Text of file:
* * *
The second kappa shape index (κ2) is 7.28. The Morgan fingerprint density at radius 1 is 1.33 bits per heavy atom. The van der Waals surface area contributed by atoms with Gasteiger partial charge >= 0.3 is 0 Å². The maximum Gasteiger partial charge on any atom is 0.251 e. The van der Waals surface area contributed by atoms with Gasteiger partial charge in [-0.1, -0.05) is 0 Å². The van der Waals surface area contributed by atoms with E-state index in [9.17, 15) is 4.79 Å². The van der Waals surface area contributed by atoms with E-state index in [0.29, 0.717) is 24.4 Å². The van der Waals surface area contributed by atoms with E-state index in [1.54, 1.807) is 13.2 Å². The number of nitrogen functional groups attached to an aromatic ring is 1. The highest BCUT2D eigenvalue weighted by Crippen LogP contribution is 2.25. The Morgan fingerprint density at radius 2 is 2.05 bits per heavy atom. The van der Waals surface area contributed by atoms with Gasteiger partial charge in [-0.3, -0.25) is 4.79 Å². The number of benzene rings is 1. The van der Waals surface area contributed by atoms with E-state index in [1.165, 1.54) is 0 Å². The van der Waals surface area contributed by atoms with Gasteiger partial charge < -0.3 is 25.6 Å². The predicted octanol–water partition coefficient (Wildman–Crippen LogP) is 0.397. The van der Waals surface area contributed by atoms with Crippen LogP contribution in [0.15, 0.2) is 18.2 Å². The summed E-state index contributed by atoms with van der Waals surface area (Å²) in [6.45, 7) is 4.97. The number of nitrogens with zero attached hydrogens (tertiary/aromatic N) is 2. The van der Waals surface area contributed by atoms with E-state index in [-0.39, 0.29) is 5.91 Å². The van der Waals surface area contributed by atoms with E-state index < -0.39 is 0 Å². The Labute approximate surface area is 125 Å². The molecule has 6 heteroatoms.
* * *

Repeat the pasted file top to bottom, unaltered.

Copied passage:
The second kappa shape index (κ2) is 7.28. The Morgan fingerprint density at radius 1 is 1.33 bits per heavy atom. The van der Waals surface area contributed by atoms with Gasteiger partial charge >= 0.3 is 0 Å². The maximum Gasteiger partial charge on any atom is 0.251 e. The van der Waals surface area contributed by atoms with Gasteiger partial charge in [-0.1, -0.05) is 0 Å². The van der Waals surface area contributed by atoms with E-state index in [9.17, 15) is 4.79 Å². The van der Waals surface area contributed by atoms with E-state index in [0.29, 0.717) is 24.4 Å². The van der Waals surface area contributed by atoms with E-state index in [1.54, 1.807) is 13.2 Å². The number of nitrogen functional groups attached to an aromatic ring is 1. The highest BCUT2D eigenvalue weighted by Crippen LogP contribution is 2.25. The Morgan fingerprint density at radius 2 is 2.05 bits per heavy atom. The van der Waals surface area contributed by atoms with Gasteiger partial charge in [-0.3, -0.25) is 4.79 Å². The number of benzene rings is 1. The van der Waals surface area contributed by atoms with E-state index in [1.165, 1.54) is 0 Å². The van der Waals surface area contributed by atoms with Gasteiger partial charge < -0.3 is 25.6 Å². The predicted octanol–water partition coefficient (Wildman–Crippen LogP) is 0.397. The van der Waals surface area contributed by atoms with Crippen LogP contribution in [0.15, 0.2) is 18.2 Å². The summed E-state index contributed by atoms with van der Waals surface area (Å²) in [6.45, 7) is 4.97. The number of nitrogens with zero attached hydrogens (tertiary/aromatic N) is 2. The van der Waals surface area contributed by atoms with E-state index in [-0.39, 0.29) is 5.91 Å². The van der Waals surface area contributed by atoms with E-state index < -0.39 is 0 Å². The Labute approximate surface area is 125 Å². The molecule has 6 heteroatoms.